COVID-19 has prompted the acceleration of new technologies in cities looking to improve sustainability, using the likes of virtual reality as tools that can be utilized to better prepare and deal with future health crises.
One such technology involves creating virtual 3D replicas of cities – dubbed Digital Twins – to simulate climate change, infrastructure plans and health studies that can be used in to manage crises and help planners foresee how alternative designs affect streets, transport and buildings.
“A Digital Twin that could track the progress of the virus in real time is the perfect platform for aggregating and distributing information at scale in a crisis,” says Michael Jansen, chief executive of U.S. tech firm Cityzenith. “Digital Twins would also help assess and implement economic recovery plans for affected cities and urban regions”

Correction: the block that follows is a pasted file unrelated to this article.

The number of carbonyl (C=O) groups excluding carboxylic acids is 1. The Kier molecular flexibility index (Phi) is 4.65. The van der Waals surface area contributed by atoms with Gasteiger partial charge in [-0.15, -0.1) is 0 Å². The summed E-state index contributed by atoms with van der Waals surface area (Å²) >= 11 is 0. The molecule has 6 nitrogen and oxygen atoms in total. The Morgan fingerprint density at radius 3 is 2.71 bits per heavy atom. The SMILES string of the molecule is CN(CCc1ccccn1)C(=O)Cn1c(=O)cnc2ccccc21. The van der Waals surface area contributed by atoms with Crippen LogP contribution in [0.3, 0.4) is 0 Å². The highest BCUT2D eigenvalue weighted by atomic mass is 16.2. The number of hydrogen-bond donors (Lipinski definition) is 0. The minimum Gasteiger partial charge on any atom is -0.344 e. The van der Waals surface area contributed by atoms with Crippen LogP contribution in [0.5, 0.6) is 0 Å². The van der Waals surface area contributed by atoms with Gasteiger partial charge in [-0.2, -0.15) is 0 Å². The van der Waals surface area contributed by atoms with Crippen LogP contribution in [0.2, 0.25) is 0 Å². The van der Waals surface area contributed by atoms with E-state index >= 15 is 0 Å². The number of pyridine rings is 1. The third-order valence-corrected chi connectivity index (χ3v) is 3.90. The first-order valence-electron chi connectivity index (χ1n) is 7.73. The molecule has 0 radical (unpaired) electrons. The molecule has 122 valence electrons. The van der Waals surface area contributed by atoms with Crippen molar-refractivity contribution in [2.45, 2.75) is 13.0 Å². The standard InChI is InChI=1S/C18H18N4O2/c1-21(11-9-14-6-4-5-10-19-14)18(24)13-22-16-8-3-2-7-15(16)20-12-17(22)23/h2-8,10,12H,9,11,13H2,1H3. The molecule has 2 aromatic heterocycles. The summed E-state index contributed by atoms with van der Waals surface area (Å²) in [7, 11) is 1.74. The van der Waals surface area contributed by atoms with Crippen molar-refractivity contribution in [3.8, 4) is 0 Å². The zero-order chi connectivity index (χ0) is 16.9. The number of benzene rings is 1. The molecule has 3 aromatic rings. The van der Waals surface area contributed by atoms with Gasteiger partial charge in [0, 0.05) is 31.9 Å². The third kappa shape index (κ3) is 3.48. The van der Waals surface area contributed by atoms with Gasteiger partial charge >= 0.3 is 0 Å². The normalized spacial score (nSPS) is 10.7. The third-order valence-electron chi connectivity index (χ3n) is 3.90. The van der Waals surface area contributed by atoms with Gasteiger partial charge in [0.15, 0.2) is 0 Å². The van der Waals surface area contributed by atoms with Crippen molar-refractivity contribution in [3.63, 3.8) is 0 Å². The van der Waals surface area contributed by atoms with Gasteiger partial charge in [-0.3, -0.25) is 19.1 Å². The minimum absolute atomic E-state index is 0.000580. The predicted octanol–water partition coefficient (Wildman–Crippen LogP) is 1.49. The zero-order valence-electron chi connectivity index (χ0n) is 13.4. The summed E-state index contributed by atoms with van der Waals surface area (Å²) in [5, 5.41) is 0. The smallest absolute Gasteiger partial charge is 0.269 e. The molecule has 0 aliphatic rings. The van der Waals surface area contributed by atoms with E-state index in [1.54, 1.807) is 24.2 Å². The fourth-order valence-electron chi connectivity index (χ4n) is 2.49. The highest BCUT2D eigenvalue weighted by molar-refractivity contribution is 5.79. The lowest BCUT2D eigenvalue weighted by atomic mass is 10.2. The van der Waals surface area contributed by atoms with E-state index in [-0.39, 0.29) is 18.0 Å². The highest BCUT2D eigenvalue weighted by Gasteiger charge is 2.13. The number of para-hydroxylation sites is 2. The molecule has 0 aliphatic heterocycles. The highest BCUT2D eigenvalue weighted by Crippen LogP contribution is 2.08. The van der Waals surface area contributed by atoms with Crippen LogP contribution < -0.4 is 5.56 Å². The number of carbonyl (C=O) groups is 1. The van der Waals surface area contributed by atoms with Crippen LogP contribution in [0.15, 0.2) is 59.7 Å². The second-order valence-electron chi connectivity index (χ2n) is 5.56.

“Cities are complex. But if we can simulate factors such as climate, air quality, traffic flow and movement of people, then planning decisions can be more efficient, equitable, and inclusive,” adds Fabian Dembski, a researcher at the High-Performance Computing Center Stuttgart, to the Thomson Reuters Foundation.